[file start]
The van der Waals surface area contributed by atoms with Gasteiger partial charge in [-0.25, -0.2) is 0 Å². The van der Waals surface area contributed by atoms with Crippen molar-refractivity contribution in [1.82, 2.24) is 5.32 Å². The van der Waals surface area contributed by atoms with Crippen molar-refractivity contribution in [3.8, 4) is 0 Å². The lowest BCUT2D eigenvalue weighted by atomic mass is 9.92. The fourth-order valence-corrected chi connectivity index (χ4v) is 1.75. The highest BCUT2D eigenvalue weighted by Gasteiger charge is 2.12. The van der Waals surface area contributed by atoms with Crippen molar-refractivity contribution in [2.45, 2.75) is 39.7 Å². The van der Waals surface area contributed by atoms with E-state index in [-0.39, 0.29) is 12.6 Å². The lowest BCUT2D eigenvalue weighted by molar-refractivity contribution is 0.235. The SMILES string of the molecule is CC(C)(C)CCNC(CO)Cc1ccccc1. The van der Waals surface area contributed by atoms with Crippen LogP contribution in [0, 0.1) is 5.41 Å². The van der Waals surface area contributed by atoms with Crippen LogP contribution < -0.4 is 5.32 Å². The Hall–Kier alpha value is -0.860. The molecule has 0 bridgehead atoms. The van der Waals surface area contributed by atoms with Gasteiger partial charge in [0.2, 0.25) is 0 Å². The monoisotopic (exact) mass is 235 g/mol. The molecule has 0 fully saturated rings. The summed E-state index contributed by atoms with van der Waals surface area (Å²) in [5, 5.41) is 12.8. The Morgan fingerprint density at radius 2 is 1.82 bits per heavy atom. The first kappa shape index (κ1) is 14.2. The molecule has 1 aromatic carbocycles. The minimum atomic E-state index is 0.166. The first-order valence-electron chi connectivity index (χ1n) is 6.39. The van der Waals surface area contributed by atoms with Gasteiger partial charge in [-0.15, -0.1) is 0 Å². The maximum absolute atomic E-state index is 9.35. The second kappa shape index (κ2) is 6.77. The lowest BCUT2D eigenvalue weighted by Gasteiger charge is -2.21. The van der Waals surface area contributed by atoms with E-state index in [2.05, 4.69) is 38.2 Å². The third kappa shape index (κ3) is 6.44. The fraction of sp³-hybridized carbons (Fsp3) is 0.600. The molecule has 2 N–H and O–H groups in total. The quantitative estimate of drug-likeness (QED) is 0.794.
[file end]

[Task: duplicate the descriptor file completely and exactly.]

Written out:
The van der Waals surface area contributed by atoms with Gasteiger partial charge in [-0.25, -0.2) is 0 Å². The van der Waals surface area contributed by atoms with Crippen molar-refractivity contribution in [1.82, 2.24) is 5.32 Å². The van der Waals surface area contributed by atoms with Crippen molar-refractivity contribution in [3.8, 4) is 0 Å². The lowest BCUT2D eigenvalue weighted by atomic mass is 9.92. The fourth-order valence-corrected chi connectivity index (χ4v) is 1.75. The highest BCUT2D eigenvalue weighted by Gasteiger charge is 2.12. The van der Waals surface area contributed by atoms with Crippen molar-refractivity contribution in [2.45, 2.75) is 39.7 Å². The van der Waals surface area contributed by atoms with E-state index in [-0.39, 0.29) is 12.6 Å². The lowest BCUT2D eigenvalue weighted by molar-refractivity contribution is 0.235. The SMILES string of the molecule is CC(C)(C)CCNC(CO)Cc1ccccc1. The van der Waals surface area contributed by atoms with Crippen LogP contribution in [0, 0.1) is 5.41 Å². The van der Waals surface area contributed by atoms with Crippen LogP contribution < -0.4 is 5.32 Å². The Hall–Kier alpha value is -0.860. The molecule has 0 bridgehead atoms. The van der Waals surface area contributed by atoms with Gasteiger partial charge in [0.2, 0.25) is 0 Å². The monoisotopic (exact) mass is 235 g/mol. The molecule has 0 fully saturated rings. The summed E-state index contributed by atoms with van der Waals surface area (Å²) in [5, 5.41) is 12.8. The Morgan fingerprint density at radius 2 is 1.82 bits per heavy atom. The first kappa shape index (κ1) is 14.2. The molecule has 1 aromatic carbocycles. The minimum atomic E-state index is 0.166. The first-order valence-electron chi connectivity index (χ1n) is 6.39. The van der Waals surface area contributed by atoms with Gasteiger partial charge in [-0.15, -0.1) is 0 Å². The maximum absolute atomic E-state index is 9.35. The second kappa shape index (κ2) is 6.77. The lowest BCUT2D eigenvalue weighted by Gasteiger charge is -2.21. The van der Waals surface area contributed by atoms with E-state index in [2.05, 4.69) is 38.2 Å². The third kappa shape index (κ3) is 6.44. The fraction of sp³-hybridized carbons (Fsp3) is 0.600. The molecule has 2 N–H and O–H groups in total. The quantitative estimate of drug-likeness (QED) is 0.794.